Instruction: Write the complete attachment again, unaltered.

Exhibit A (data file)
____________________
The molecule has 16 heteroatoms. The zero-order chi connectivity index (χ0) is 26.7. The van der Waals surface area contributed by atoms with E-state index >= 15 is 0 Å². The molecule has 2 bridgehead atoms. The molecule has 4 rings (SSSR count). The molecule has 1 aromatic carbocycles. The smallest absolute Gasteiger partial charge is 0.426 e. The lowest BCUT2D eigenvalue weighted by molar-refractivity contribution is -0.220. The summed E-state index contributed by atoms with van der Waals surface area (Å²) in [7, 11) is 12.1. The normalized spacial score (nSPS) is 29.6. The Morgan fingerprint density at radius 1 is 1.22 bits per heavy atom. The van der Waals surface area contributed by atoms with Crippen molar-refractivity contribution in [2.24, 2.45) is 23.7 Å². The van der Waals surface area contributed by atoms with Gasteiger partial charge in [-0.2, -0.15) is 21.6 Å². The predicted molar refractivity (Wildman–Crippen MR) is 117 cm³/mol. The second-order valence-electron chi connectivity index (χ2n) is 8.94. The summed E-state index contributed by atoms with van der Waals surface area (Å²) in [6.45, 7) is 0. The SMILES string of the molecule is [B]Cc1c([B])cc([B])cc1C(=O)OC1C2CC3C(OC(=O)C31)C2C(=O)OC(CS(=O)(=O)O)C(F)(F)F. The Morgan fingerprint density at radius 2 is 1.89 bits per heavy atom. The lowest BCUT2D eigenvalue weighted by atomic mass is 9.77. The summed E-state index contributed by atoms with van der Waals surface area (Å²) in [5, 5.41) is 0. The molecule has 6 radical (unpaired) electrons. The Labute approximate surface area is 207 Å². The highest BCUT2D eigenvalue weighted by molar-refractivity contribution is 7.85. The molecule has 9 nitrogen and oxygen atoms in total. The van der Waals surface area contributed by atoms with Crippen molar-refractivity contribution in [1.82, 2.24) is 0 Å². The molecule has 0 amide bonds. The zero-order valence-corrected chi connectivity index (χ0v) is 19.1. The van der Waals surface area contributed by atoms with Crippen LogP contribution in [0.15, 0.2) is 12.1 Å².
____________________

The molecule has 16 heteroatoms. The zero-order chi connectivity index (χ0) is 26.7. The van der Waals surface area contributed by atoms with E-state index >= 15 is 0 Å². The molecule has 2 bridgehead atoms. The molecule has 4 rings (SSSR count). The molecule has 1 aromatic carbocycles. The smallest absolute Gasteiger partial charge is 0.426 e. The lowest BCUT2D eigenvalue weighted by molar-refractivity contribution is -0.220. The summed E-state index contributed by atoms with van der Waals surface area (Å²) in [7, 11) is 12.1. The normalized spacial score (nSPS) is 29.6. The Morgan fingerprint density at radius 1 is 1.22 bits per heavy atom. The van der Waals surface area contributed by atoms with Crippen molar-refractivity contribution in [2.24, 2.45) is 23.7 Å². The van der Waals surface area contributed by atoms with Gasteiger partial charge in [-0.2, -0.15) is 21.6 Å². The predicted molar refractivity (Wildman–Crippen MR) is 117 cm³/mol. The second-order valence-electron chi connectivity index (χ2n) is 8.94. The summed E-state index contributed by atoms with van der Waals surface area (Å²) in [6.45, 7) is 0. The SMILES string of the molecule is [B]Cc1c([B])cc([B])cc1C(=O)OC1C2CC3C(OC(=O)C31)C2C(=O)OC(CS(=O)(=O)O)C(F)(F)F. The Morgan fingerprint density at radius 2 is 1.89 bits per heavy atom. The lowest BCUT2D eigenvalue weighted by atomic mass is 9.77. The summed E-state index contributed by atoms with van der Waals surface area (Å²) in [5, 5.41) is 0. The molecule has 6 radical (unpaired) electrons. The Labute approximate surface area is 207 Å². The highest BCUT2D eigenvalue weighted by molar-refractivity contribution is 7.85. The molecule has 9 nitrogen and oxygen atoms in total. The van der Waals surface area contributed by atoms with Crippen molar-refractivity contribution in [1.82, 2.24) is 0 Å². The molecule has 0 amide bonds. The zero-order valence-corrected chi connectivity index (χ0v) is 19.1. The van der Waals surface area contributed by atoms with Crippen LogP contribution in [0.15, 0.2) is 12.1 Å².